One of the candidates for the highest office in our land, recently claimed that his not having paid federal income taxes for years was a smart thing to do. Just to give you all a shock this morning, I believe that to a certain manner of thinking, he’s statement was correct. As a business person in a capitalistic society, your primary goal is to maximize your income while minimizing your expenses. The goal is to get as much as you can for as little as possible. To that way of thinking, a man who is able to avoid paying any federal income taxes, while maintaining an astronomical income, is a success, he is a smart businessman, he is a good capitalist.
Jesus was not a very good capitalist. I don’t mean to suggest that Jesus adhered to communism or socialism or some other economic system developed centuries after his birth. What I mean to say, is that in our capitalistic society, Jesus’ values and teachings often appear nonsensical at first glance. Because we all to some degree or another accept and internalize the values of our capitalistic society, when we are confronted with opposing value systems, they seem counter-intuitive at first, they seem silly.
The sayings of Jesus that we heard from Luke this morning can be difficult to hear. First century Palestine was a slave holding society, as was the rest of the Roman Empire. We no longer live in such a society, over 160 years ago, this nation decided that slaveholding was immoral and cruel practice that damaged all involved. So when we hear about the practice of slaveholding, we are immediately put off, as we should be. We expect swift and stern condemnation of this practice anywhere that it should arise. Jesus’ use of slave labor in a story that does not directly condemn the practice, is troubling. But I don’t think we need to read this saying as an endorsement of slaveholding. In fact, I believe there are many parts of the New Testament as well as the Old that do explicitly condemn slaveholding. In his teaching Jesus typically used familiar examples from the world of his audience to illustrate a spiritual truth. In this case, his disciples would have been quite familiar with the expectations regarding the treatment of a slave.
So what is Jesus trying to say in his use of this example of a slave returning after a long day’s work? “Who among you would say to your slave who has just come in from plowing or tending sheep in the field, “Come here at once and take your place at the table?” You and I may want to respond, “Me, I would do that.” But that is because you and I are not slaveholders, and we are not familiar or comfortable with the expectations of a slave holding society. The job of the slave was not finished when he was done working in the fields, serving his master dinner was also an expected part of his job. Jesus continues, “Would you not rather say to him, “Prepare supper for me, put on your apron and serve me while I eat and drink; later you may eat and drink? Do you thank the slave for doing what was commanded?” To invite the slave to dine with the master, would be to reward the slave for doing half a day’s work by giving him the other half off. It would be to reward him for doing the absolute minimum. This is the point that Jesus is trying to make with his slave illustration, “So you also, when you have done all that you were ordered to do, say, “We are worthless slaves; we have done only what we ought to have done.” Jesus’ is saying that if you only give the bare minimum to your life, to that which you value and pursue, if you only give the minimum to the kingdom of God, you cannot expect a great return.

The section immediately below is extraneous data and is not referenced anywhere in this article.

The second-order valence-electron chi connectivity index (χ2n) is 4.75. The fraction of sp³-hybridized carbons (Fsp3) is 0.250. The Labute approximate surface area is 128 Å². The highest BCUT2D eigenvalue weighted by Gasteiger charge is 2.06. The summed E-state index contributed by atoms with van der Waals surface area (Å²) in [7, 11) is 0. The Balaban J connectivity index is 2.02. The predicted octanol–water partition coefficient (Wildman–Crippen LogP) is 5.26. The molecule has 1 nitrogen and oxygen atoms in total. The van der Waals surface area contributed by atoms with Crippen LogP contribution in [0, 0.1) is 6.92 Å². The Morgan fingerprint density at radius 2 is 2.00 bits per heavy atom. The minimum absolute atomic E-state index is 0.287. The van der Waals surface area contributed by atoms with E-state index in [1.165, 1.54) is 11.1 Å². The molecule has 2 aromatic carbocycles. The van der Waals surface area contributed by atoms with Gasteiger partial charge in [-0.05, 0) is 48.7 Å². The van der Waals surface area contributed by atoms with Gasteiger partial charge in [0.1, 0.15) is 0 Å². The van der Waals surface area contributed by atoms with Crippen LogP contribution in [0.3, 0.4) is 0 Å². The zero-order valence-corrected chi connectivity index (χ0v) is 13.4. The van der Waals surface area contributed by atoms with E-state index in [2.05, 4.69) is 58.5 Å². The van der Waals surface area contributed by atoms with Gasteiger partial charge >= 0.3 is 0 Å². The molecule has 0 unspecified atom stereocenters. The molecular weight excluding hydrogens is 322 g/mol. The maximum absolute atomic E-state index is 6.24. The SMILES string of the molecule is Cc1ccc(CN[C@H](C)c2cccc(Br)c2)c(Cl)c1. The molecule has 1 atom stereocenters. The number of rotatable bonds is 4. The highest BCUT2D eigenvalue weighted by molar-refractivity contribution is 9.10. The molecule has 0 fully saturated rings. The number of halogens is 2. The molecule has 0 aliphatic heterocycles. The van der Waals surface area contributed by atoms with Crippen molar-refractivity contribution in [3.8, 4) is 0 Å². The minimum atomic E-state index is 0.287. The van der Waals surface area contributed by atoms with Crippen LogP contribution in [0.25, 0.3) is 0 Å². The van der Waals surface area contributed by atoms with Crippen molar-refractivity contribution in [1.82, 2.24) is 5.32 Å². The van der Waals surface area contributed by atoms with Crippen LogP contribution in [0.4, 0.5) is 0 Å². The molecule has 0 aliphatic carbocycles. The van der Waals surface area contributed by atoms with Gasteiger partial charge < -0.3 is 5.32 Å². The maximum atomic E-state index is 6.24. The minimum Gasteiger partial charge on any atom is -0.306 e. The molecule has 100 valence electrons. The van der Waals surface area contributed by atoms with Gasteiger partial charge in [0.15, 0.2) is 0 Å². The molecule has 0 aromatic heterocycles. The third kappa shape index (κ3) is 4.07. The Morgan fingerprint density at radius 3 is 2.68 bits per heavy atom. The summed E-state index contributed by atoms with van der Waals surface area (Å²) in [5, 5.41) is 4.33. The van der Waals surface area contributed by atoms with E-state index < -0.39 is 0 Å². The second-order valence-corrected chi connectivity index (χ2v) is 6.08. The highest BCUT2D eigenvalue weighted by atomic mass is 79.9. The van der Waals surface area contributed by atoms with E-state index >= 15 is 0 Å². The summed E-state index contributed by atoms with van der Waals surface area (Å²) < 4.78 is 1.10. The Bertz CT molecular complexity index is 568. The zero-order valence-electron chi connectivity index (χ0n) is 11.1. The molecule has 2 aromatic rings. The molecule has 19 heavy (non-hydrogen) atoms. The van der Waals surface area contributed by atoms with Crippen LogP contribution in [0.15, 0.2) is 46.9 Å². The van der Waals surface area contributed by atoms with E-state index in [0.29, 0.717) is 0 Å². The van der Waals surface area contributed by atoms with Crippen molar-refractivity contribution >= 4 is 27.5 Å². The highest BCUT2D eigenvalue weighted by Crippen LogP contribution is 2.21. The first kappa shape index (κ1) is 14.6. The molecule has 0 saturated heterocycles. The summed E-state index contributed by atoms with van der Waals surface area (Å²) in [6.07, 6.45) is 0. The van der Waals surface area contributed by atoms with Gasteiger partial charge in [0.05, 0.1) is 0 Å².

As I noted before, this idea does not make Jesus a very good capitalist. As this presidential campaign has illustrated, in a capitalistic society you can make an incredible amount of material wealth, by doing the absolute minimum for others, the absolute minimum that is required of you by law. So why would you want to do more than the minimum? What kind of slave would ever go above and beyond? What is in it for them? What is in it for us? Why try harder, why give more of ourselves, if we can become wealthier by doing less?
My mother told me a story about the first church that my Dad served in Bayshore, Long Island. There was a man in his sixties, a lifelong member of the congregation, whose wife had died. As such a tremendous loss has a way of doing, it sunk the man into a rather deep depression. He was dis-enchanted with life, and with his church. He felt that the he had been cheated, that his wife had been unfairly taken from him. My father was a young pastor, and though he was doing his best for the man, he was at a loss as to how to help him out of his depression.